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Contemporary 24-hour Urine Collection Analysis Reveals High Risk Stone Formers May Be at Increased Risk for Recurrence in Summer and Winter Months

Sammy E Elsamra, Michael Lasser, Simone Thavaseelan, George Haleblian, Gyan Pareek
Warren Alpert Medical School of Brown University, Providence, RI

Climate and geography have been shown to play a role in stone risk, with populations in warmer climates exhibiting a greater prevalence of nephrolithiasis. None of these studies are from the northeast and many reveal no decrease in urinary volume in the summer. We evaluated high-risk stone formers in our region to determine if a seasonal variation in urine volume exists.
Materials & Methods: 963 24-hour urine specimens from high risk stone formers (2005-2010) were stratified by season (Winter-Dec, Jan, Feb; Spring-Mar, Apr, May; Summer-Jun, Jul, Aug; Fall-Sep, Oct, Nov) and seasonal mean 24-hour urine volume was compared via Student T test.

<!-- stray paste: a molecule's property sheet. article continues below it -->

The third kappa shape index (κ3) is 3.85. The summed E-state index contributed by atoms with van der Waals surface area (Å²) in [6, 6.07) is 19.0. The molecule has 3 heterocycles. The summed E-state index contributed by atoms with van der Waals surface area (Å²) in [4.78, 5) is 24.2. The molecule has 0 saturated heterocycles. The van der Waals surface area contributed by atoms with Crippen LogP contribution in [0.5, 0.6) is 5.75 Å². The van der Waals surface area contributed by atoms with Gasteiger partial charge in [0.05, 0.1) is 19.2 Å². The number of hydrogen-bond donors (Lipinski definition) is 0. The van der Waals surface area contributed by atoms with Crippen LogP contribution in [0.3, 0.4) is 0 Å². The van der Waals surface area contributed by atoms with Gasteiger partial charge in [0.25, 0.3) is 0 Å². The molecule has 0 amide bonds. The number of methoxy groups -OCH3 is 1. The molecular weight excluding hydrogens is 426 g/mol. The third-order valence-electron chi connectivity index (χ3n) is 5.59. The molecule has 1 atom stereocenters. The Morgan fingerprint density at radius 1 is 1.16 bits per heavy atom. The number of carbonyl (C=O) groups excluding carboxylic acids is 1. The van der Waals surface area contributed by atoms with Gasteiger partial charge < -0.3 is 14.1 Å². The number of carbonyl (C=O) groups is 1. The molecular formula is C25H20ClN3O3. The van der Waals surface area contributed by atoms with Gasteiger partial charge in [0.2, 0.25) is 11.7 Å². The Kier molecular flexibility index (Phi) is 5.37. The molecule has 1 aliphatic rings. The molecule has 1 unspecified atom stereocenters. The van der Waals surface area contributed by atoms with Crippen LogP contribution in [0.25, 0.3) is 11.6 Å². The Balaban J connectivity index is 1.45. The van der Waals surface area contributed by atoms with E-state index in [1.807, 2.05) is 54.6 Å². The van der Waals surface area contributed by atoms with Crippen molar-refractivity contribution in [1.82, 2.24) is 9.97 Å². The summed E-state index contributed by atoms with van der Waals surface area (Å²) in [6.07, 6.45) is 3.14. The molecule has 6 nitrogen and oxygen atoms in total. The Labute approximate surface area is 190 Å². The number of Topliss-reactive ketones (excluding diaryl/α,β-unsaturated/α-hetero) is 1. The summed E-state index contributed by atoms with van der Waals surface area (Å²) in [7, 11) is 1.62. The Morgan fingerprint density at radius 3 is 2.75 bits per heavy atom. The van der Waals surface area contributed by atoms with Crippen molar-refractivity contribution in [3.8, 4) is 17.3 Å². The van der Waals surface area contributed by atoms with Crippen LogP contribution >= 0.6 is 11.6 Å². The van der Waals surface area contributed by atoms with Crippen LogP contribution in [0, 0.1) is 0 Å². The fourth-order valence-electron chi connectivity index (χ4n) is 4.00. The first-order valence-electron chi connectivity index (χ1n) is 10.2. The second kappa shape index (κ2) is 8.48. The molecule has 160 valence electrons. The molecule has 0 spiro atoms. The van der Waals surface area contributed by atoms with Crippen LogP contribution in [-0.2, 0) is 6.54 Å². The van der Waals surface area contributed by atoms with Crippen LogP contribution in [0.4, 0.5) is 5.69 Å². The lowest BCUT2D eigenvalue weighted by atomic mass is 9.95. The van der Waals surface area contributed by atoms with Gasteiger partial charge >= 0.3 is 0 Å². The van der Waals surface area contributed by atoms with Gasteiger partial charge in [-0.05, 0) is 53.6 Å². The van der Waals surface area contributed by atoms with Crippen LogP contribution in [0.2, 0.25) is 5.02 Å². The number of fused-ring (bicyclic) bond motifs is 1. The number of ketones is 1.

Of 963 urine studies, 472 (49%) were male and 482 (51%) female. Mean (+ standard deviation) 24-hour urine volumes (liters) for spring, summer, fall, and winter were 1.9 + 0.97, 1.79 + 0.9, 2.02 + 0.87, and 1.84 + 0.76, respectively. Student's T-test was used to compare each season in a round-robin fashion. Significant differences were noted between summer and fall as well as winter and fall with both summer and winter associated with significantly lower volumes than fall (p=.007 and p=0.014, respectively).

High-risk stone formers in the northeast produce lower urine volumes in the summer and winter. Frigid winters may increase exposure to arid indoor heating with similar effects on hydration. Urologists treating high-risk stone formers, in the northeast, should be aware of both of these two seasonal variations to facilitate proper hydration counseling to high-risk stone formers.

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